116 3rd St SE
Cedar Rapids, Iowa 52401
IOWA CITY — After a ketogenic diet changed his life, one Iowa City business owner set out to share the food he ate with everyone he could.
When it became unfeasible to feed all of his friends and employees at his home after work, he knew it was time to open The Keto Kitchen, 116 E. Washington St., to the public. The restaurant, catering service and meal prep service, which had a soft-opening in December and a grand opening March 16, focus on making ketogenic diets sustainable, easy and tasty.
“I came up with this idea because there was nowhere for us to eat,” said co-owner Mo Nasr, who also owns tech service company TK Iowa. “I was just feeding everyone at home after work.”
What: The Keto Kitchen
Where: 116 E. Washington St., Iowa City
Hours: 9 a.m. to 9 p.m. Monday to Sunday
Phone: (515) 639-3702
Details: Open for dine in, carry-out and delivery through DoorDash, and catering
While serving 10 to 20 people every day with his wife, he committed to the diet that he said is difficult to do without accountability and food being prepared for you. Even simple dishes like pizza and lasagna are labor intensive and can take hours due to the nature of keto — staples taken for granted like regular flour cannot be used, as the ketogenic diet is high in fat and low in carbohydrates and sugar.
“It’s not a very easy diet to perfect, and the food is very hard to make and make stable because it doesn’t use flour,” Nasr said. “We just want to teach people the knowledge of keto and show them it’s doable, it’s sustainable.”
The Keto Kitchen serves a variety of dishes free of preservatives, gluten and sugar, with options for Paleo, Whole 30, vegetarian and flexitarian diets. While the ketogenic diet is perhaps best known for helping participants lose weight quickly, Nasr’s dishes show diners that it can be part a life-changing, long-term routine.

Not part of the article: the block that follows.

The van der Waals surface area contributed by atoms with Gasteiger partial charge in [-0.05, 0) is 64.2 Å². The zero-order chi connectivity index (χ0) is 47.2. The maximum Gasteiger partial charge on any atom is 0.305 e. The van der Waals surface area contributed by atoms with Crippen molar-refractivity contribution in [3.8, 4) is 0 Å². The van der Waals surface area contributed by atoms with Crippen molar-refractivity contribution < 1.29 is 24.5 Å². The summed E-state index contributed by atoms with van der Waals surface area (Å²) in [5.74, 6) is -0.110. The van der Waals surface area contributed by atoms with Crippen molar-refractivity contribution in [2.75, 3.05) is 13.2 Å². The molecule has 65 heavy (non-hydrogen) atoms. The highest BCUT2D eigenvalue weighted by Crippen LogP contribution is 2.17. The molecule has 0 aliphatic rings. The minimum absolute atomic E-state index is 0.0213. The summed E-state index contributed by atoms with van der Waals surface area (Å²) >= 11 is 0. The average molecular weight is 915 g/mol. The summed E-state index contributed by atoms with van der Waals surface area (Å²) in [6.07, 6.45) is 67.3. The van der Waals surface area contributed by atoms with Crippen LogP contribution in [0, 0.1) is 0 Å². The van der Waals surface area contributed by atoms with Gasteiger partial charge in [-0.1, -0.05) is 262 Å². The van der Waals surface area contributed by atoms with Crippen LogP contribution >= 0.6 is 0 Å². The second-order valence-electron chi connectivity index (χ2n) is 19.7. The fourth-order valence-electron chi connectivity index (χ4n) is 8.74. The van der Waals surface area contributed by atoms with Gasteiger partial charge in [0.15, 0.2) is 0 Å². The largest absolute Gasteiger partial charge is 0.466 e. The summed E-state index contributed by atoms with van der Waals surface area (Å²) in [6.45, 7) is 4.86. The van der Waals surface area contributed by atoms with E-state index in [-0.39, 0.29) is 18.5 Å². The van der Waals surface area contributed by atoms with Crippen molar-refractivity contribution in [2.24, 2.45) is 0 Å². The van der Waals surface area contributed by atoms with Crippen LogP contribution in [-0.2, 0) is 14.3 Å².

Now, keto eaters can enjoy cauliflower macaroni and cheese, pizza, lasagna with custom-made noodles and even desserts like cinnamon bites and doughnuts, all of which Nasr took time to perfect.
Those favorites are just a few of the things Nasr didn’t want to give up when he started keto.
“You hear the word keto and it was very scary, at least for me,” he said. He thought “there’s no way I could do this — I love sugar, I love carbohydrates.”
But after taking about six months to research the diet, he committed to the lifestyle and saw results. He had struggled with his weight for most of his life, but in less than three years, he has lost 140 pounds. Others noticed the difference in him, too.
It was when he was able to climb stairs without gasping, noticed more personal energy and a decrease in other symptoms, that he realized he didn’t lose any enjoyment of life — quite the opposite. He realized he could have his cake and eat it, too.
“It changed my life,” said Nasr. “I stopped living to eat and started eating to live.”
A Sudanese immigrant, Nasr’s father died from kidney failure 10 years ago after struggling with his weight and Type 2 diabetes.
“To prevent myself from becoming my father and getting his sickness, I did what he was not able to do correctly,” Nasr said.
The entrepreneur’s venture into keto products started when he started selling fat bombs to local Hy-Vee stores — rich, dense snacks that can satisfy cravings while on a keto diet — which quickly gained popularity. When he gathered his personal recipes developed over two years to start The Keto Kitchen, his mother, who was hesitant to support his other business ventures, gave him some seed money. After she died earlier this year, Nasr resolved to continue building it into a success.
Nasr held a soft opening in December. He held a grand opening March 16. In just a few months of business, he said he’s seen similarly dramatic success stories from his customers, reinforcing the passion he found for a way of eating that he says changes lives.
Though the diet can be used to lose weight quickly, Nasr said some studies show that the ketones that power the brain in lieu of excess glucose can be used for cognitive growth, as well.
Nasr said the restaurant will soon be in a position to add more made-from-scratch items to its menu.
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